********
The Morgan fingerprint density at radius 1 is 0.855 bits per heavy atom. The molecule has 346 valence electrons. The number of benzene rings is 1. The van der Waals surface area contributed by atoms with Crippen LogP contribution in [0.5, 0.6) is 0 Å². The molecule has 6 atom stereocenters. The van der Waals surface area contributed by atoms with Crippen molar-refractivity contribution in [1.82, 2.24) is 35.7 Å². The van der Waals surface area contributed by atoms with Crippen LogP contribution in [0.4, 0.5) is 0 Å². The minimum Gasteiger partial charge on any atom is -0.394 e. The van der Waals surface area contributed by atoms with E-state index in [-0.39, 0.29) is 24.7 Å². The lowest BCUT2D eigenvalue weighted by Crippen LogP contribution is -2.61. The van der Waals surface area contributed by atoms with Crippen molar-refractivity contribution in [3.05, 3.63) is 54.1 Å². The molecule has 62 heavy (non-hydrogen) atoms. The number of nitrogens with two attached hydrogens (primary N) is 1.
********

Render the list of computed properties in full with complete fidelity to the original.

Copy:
The Morgan fingerprint density at radius 1 is 0.855 bits per heavy atom. The molecule has 346 valence electrons. The number of benzene rings is 1. The van der Waals surface area contributed by atoms with Crippen LogP contribution in [0.5, 0.6) is 0 Å². The molecule has 6 atom stereocenters. The van der Waals surface area contributed by atoms with Crippen molar-refractivity contribution in [1.82, 2.24) is 35.7 Å². The van der Waals surface area contributed by atoms with Crippen LogP contribution in [0.4, 0.5) is 0 Å². The minimum Gasteiger partial charge on any atom is -0.394 e. The van der Waals surface area contributed by atoms with E-state index in [-0.39, 0.29) is 24.7 Å². The lowest BCUT2D eigenvalue weighted by Crippen LogP contribution is -2.61. The van der Waals surface area contributed by atoms with Crippen molar-refractivity contribution in [3.05, 3.63) is 54.1 Å². The molecule has 62 heavy (non-hydrogen) atoms. The number of nitrogens with two attached hydrogens (primary N) is 1.